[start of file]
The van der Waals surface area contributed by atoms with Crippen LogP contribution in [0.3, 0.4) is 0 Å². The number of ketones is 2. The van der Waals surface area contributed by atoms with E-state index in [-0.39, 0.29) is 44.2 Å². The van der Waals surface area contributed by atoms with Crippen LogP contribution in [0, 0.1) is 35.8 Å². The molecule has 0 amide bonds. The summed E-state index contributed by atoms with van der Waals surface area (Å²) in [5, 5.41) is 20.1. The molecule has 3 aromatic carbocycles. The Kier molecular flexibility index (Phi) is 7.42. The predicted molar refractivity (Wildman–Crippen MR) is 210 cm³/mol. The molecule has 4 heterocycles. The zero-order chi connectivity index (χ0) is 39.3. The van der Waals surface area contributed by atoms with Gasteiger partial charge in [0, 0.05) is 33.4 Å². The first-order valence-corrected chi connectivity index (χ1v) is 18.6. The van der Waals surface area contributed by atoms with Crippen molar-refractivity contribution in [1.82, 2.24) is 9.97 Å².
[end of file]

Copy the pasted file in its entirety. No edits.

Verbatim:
The van der Waals surface area contributed by atoms with Crippen LogP contribution in [0.3, 0.4) is 0 Å². The number of ketones is 2. The van der Waals surface area contributed by atoms with E-state index in [-0.39, 0.29) is 44.2 Å². The van der Waals surface area contributed by atoms with Crippen LogP contribution in [0, 0.1) is 35.8 Å². The molecule has 0 amide bonds. The summed E-state index contributed by atoms with van der Waals surface area (Å²) in [5, 5.41) is 20.1. The molecule has 3 aromatic carbocycles. The Kier molecular flexibility index (Phi) is 7.42. The predicted molar refractivity (Wildman–Crippen MR) is 210 cm³/mol. The molecule has 4 heterocycles. The zero-order chi connectivity index (χ0) is 39.3. The van der Waals surface area contributed by atoms with Gasteiger partial charge in [0, 0.05) is 33.4 Å². The first-order valence-corrected chi connectivity index (χ1v) is 18.6. The van der Waals surface area contributed by atoms with Crippen molar-refractivity contribution in [1.82, 2.24) is 9.97 Å².